Molecular dynamics investigation into the high permeability and high selectivity of nano-porous polyimide membranes for the \green" separation of natural gas

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Chemistry Department

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Research Article

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e-Journal of Surface Science and Nanotechnology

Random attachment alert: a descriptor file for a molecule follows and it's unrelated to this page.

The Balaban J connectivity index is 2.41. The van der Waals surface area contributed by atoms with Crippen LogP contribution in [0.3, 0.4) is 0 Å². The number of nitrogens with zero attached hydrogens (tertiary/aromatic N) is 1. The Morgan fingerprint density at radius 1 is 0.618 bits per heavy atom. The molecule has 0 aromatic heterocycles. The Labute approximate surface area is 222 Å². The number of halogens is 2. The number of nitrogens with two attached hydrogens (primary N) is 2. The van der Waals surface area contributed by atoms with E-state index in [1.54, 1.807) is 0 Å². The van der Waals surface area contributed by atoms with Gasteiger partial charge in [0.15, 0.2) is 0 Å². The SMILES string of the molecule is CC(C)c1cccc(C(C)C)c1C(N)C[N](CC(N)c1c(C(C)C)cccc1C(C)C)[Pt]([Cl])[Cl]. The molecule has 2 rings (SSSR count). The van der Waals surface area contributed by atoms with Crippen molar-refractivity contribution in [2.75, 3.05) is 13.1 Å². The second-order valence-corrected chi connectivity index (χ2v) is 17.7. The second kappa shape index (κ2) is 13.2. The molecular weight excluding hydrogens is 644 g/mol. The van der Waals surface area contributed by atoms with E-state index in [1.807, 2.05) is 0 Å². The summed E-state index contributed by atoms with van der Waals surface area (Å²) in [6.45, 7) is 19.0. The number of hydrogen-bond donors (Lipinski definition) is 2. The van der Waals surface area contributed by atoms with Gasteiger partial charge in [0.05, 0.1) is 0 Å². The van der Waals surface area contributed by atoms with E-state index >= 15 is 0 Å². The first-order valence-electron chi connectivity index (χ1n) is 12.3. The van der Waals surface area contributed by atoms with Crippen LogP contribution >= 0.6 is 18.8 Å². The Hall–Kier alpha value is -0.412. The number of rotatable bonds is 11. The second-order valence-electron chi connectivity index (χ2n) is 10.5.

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Molecular modeling techniques were used to investigate the permeability and selectivity of various natural gas components through nano-porous polyimide membranes for the environmentally-friendly "green" separation of natural gas. The polyimide membranes showed the ability of creating nano-scale channels within the polymeric matrix during the molecular mobility of the polymeric chains through which specific gas molecules can penetrate the membrane surface. The four natural gas components investigated in this study were methane, ethane, propane and butane, all hydrocarbon materials of similar basic chemical structures. The self-diffusion coefficients of the gas molecules were thus used to express the permeability of the various gases through the membranes since the solubility of the gas molecules in the polymeric substances were assumed to be constant. Methane showed a noticeably high self-diffusion coefficient calculated from the application of Einstein relation to the generated molecular dynamics trajectories. All other gases had similar values for the self-diffusion coefficients, which indicate the ability of the methane molecules to penetrate the polymeric membrane in a much larger speed due to a possible matching between the methane molecular size and the size of the interconnected nano-channels within the membranes. The results also showed that the polymer molecules had lower self-diffusion coefficients than the gas ones due to the large size of the polymeric segments. Other structural parameters such as the radial distribution function in direct relationship to the local packing of the polymeric segments and penetrant molecules are also illustrated. © 2012 The Surface Science Society of Japan.

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